Even once we are in shape, if we are over 40 then we need to be cautious with exercising. We will get injured more easily, and it will take more time to heal, then when we were in our 20’s. If we lift too hard, it will only make us injury prone.
Heavy weight lifting is very hard on the joints. It will cause the joints to breakdown quicker than they would otherwise, and bring on osteo-arthritis much sooner than it would occur otherwise.
I personally don’t see a reason to beat yourself through exercise to get into shape. Not when you can exercise in a way that is easy on your body, will help you to age gracefully, and allow you to keep doing the activities that you want to do well into your senior years.
An exercise that is high impact with heavy weights will put undo stress on your joints. You will get stronger, but is all that strength necessary? In the real world will you ever have a chance to max out a bench press?
That is why I believe in low impact, low intensity exercising. Exercise in a way that is easy on your body. Exercise in a way that is sustainable for your body. Exercise in a way that you will be able to maintain for the next 10 to 20 years.
If you participate in an extreme, high impact, high intensity exercise system, you will only be able to stick with it until you injure yourself. Statistically speaking, if you participate in an extreme exercise system, you will have a 73.5% chance of injuring yourself. This is the same rate of injury in triathlon training, marathon training, power lifting and Olympic weight lifting.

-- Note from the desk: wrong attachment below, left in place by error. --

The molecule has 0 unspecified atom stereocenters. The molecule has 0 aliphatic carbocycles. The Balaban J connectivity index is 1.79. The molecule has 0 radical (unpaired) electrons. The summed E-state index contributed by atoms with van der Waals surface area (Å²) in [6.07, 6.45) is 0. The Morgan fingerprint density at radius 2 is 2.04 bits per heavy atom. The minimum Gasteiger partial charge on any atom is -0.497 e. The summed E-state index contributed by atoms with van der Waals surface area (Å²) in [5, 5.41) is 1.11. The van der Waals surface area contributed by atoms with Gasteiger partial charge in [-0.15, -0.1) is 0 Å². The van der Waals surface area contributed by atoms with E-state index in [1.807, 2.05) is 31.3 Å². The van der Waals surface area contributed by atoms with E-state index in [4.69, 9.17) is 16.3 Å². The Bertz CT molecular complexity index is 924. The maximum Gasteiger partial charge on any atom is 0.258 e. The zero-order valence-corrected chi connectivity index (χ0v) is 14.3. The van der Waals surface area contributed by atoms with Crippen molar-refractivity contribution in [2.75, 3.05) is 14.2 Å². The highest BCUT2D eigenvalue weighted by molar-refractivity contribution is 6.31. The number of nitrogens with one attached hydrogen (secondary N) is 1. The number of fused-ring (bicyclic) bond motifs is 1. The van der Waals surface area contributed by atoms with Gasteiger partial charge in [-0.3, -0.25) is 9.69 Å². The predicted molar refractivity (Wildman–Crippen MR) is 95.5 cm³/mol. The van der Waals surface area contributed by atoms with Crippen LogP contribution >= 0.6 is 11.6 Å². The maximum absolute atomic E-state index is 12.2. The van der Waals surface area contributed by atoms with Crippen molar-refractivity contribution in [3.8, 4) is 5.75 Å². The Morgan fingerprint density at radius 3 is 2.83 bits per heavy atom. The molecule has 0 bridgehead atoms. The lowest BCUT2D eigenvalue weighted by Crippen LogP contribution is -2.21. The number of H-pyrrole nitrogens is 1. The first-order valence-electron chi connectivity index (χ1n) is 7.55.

You only get the benefits of exercising while exercising consistently. If you exercise for a month of 2, then get injured and take another month to 2 months off, then exercise again for another month, then take another month off, so on and so on, you will not get any benefits from exercising.
We all will have a better chance at sticking with consistent exercise routine if we are moderate with our exercising. We want to go hard enough to illicit a response, but not so hard that you can’t exercise the next day. As we age, it gets easier and easier to overdo it and injure ourselves.
Don’t fall for the gimmicky lies diet and exercise systems tell you. Most of us will never get a ripped, lean physique with 6 pack abs. Most of us will never be professional athletes. So why train like we one? Hard core exercising can be good for you, if you are already in shape and want to get into better shape. Even then they can injure very easily.
So why not exercise to train yourself for the stresses you will encounter in the real world? Stresses such as golfing, gardening, sitting at a desk for 8 hours, driving for long hours, lifting luggage into an overhead compartment, chasing after your grandchildren, or anything else that you may want to do in real life.
Exercise for real life. Exercise for functional strength. You don’t have to exercise hard, you just have to exercise consistently, to get benefits from it.
Exercising to reduce pain, increase mobility and real world functioning, through easy on the body exercises, is the Pain Free Way.
Here are 2 other articles that I wrote on the topic of high and low impact exercising: